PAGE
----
Kim Hone-McMahan
Beacon Journal columnist

Heroin and narcotic pain medicine continue to kill.

In the past couple of weeks, there has been a “huge increase” in deaths, the Summit County Medical Examiner’s Office reports.

On just one day last week, doctors in the coroner’s office performed autopsies on four people who had overdosed, including a father and son.

Most of the deaths were caused by fentanyl, a narcotic pain medicine. While we often associate narcotic deaths with people in their late teens or early 20s, that’s not always the case. The father and son were 64 and 46. Taking a close look at last year’s statistics, the median age of death from heroin or fentanyl was 40 — with a long list of folks dying between ages 32 and 46.

I recently met with a 20-year-old who lost her mother last year to a fentanyl overdose at age 46.

The coroner’s investigation shows that the woman, who was not living with her daughter, was found on the bathroom floor. A syringe and metal spoon with burn residue were located near her body.

The woman I spoke with, who asked that her name not be used to protect her family from judgment, knew from an early age that her mother was an addict. The problem seemed to worsen after a non-drug-related death of a relative in 2014.

“She struggled all of her life,” the young woman said. “She didn’t have me until she was 26. She stopped when she was pregnant with my brother and me and then picked it back up after we were born.”

Ultimately, her parents’ marriage ended because of the addiction. She grew up with her loving father, who provided for his children.

As the years passed, the daughter attempted to form a better relationship with her mother, but Mom routinely stole the money that her daughter had earned from working.

“I made excuses for her stealing, and hid my money. When I confronted her about it … she denied it,” she said. “It was bad. My uncle bought us clothes to wear to a wedding. My mom demanded we give her the clothes so she could sell them.

“That was hard for me to swallow.”

Just before her mother’s death, the daughter had a discussion with her boyfriend about the importance of family.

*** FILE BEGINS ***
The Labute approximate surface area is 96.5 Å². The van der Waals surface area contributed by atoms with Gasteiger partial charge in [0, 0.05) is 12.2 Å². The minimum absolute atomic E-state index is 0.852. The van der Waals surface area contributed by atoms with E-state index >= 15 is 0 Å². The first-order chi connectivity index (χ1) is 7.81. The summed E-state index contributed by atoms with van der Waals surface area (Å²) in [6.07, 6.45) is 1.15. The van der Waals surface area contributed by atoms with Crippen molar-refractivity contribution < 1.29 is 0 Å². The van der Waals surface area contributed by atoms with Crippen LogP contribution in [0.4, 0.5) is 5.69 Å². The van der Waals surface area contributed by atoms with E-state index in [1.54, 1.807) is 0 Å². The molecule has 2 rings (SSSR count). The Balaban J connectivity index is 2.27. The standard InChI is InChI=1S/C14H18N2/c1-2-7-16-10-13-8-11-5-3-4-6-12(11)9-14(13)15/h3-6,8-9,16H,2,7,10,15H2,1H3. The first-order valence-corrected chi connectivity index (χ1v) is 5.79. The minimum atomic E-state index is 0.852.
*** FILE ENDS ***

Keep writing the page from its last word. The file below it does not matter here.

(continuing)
“I could lose anything — but not my family. I was worried about my dad because he is getting older and works so hard,” she explained. “He told me, ‘You need to be more worried about your mom.’ A week later, she died.”

She had talked to her mother about the number of addicts dying from pain medication, and Mom agreed that it was dangerous.

You might wonder why this young woman is speaking out. It’s important to her that addicts recognize what their habits are doing to their families, and how their children might react if they die.

“I want them to ask themselves: Is that high you are getting for a few hours really worth your life?” she said, through tears. “Think about when you held your baby for the first time. Was this what you wanted for them?”

Older addicts

Last year set a record for deaths caused by narcotic pain medicine and heroin in Summit County. The examiner’s office estimated that, unofficially, about 160 people died from these drugs in 2015. That’s more than a 50 percent increase over 2014, when 102 families buried loved ones.

With the median age around 40, it begs the question: Why are so many older addicts dying? Dr. Douglas Smith, medical director of the Alcohol, Drug Addiction and Mental Health Services Board, offered some possibilities.

Often someone in her 40s, for example, has more aches and pains than someone half her age. Somewhere along the line, she becomes addicted to pain medicine. But because she has obligations, such as a family, she may feel a greater incentive to stop. So she tosses out the drugs and syringes. In a very short time, usually less than two weeks, the receptors in the brain return to a very sensitive level.

“Basically, when we use Percocet, for instance, we develop tolerance to the dose,” Smith said. “Then we need more. Instead of 1 milligram, maybe we have to take 2 milligrams to get the same effect.

“Two weeks later, you are back to baseline, but don’t think when starting it up again to go back to the original dosage. So you take far more than you need and it kills you. So goes heroin.”

Perhaps you’ve heard of newly released inmates who die from overdoses shortly after incarceration.

“They are used to shooting heroin, go to jail for a couple of weeks, come out and think they should use the same amount of heroin,” Smith added. “And then they die.”

So what’s the answer? It’s simple, though not practical: Don’t start.

A youth risk behavior survey given to Summit County students revealed that an alarming 4 percent of students in 2014 said they tried heroin before they graduated from high school.

That should be a wake-up call to all of us. Please talk to your youngsters, grandchildren and the neighbor kid about the epidemic. It’s up to us to make it stop.

Kim Hone-McMahan can be reached at 330-996-3742 or kmcmahan@thebeaconjournal.com. Find her on Facebook at www.facebook.com/kim.honemcmahan1.